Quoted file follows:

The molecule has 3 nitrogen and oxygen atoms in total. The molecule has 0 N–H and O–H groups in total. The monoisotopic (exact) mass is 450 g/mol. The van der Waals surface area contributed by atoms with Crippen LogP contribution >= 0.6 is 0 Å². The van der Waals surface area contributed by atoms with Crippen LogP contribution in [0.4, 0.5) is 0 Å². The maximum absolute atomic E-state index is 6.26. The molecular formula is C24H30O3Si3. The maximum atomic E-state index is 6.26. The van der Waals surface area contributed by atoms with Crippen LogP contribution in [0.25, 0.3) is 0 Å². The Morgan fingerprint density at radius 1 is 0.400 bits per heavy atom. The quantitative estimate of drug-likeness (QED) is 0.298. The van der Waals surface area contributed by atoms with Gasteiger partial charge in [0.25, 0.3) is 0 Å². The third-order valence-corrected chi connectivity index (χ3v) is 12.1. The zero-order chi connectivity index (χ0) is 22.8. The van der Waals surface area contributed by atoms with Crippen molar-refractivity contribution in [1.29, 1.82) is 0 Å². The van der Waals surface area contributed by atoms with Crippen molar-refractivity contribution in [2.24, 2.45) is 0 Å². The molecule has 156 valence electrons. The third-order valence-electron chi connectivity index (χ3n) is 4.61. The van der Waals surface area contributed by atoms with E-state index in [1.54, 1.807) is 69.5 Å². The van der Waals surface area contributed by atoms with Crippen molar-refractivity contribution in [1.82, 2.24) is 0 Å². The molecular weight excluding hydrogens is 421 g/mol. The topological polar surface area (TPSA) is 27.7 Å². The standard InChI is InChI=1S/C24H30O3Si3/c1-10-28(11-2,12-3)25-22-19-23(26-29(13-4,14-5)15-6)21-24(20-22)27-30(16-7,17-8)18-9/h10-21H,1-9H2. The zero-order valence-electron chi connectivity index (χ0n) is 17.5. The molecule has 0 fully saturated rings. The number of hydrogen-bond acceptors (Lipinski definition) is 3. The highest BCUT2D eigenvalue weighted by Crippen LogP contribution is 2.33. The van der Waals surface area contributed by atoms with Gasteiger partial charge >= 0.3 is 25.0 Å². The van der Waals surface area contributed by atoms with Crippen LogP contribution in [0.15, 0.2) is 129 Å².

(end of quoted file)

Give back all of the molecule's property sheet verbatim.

The molecule has 3 nitrogen and oxygen atoms in total. The molecule has 0 N–H and O–H groups in total. The monoisotopic (exact) mass is 450 g/mol. The van der Waals surface area contributed by atoms with Crippen LogP contribution >= 0.6 is 0 Å². The van der Waals surface area contributed by atoms with Crippen LogP contribution in [0.4, 0.5) is 0 Å². The maximum absolute atomic E-state index is 6.26. The molecular formula is C24H30O3Si3. The maximum atomic E-state index is 6.26. The van der Waals surface area contributed by atoms with Crippen LogP contribution in [0.25, 0.3) is 0 Å². The Morgan fingerprint density at radius 1 is 0.400 bits per heavy atom. The quantitative estimate of drug-likeness (QED) is 0.298. The van der Waals surface area contributed by atoms with Gasteiger partial charge in [0.25, 0.3) is 0 Å². The third-order valence-corrected chi connectivity index (χ3v) is 12.1. The zero-order chi connectivity index (χ0) is 22.8. The van der Waals surface area contributed by atoms with Crippen molar-refractivity contribution in [1.29, 1.82) is 0 Å². The van der Waals surface area contributed by atoms with Crippen molar-refractivity contribution in [2.24, 2.45) is 0 Å². The molecule has 156 valence electrons. The third-order valence-electron chi connectivity index (χ3n) is 4.61. The van der Waals surface area contributed by atoms with E-state index in [1.54, 1.807) is 69.5 Å². The van der Waals surface area contributed by atoms with Crippen molar-refractivity contribution in [1.82, 2.24) is 0 Å². The molecular weight excluding hydrogens is 421 g/mol. The topological polar surface area (TPSA) is 27.7 Å². The standard InChI is InChI=1S/C24H30O3Si3/c1-10-28(11-2,12-3)25-22-19-23(26-29(13-4,14-5)15-6)21-24(20-22)27-30(16-7,17-8)18-9/h10-21H,1-9H2. The zero-order valence-electron chi connectivity index (χ0n) is 17.5. The molecule has 0 fully saturated rings. The number of hydrogen-bond acceptors (Lipinski definition) is 3. The highest BCUT2D eigenvalue weighted by Crippen LogP contribution is 2.33. The van der Waals surface area contributed by atoms with Gasteiger partial charge >= 0.3 is 25.0 Å². The van der Waals surface area contributed by atoms with Crippen LogP contribution in [0.15, 0.2) is 129 Å².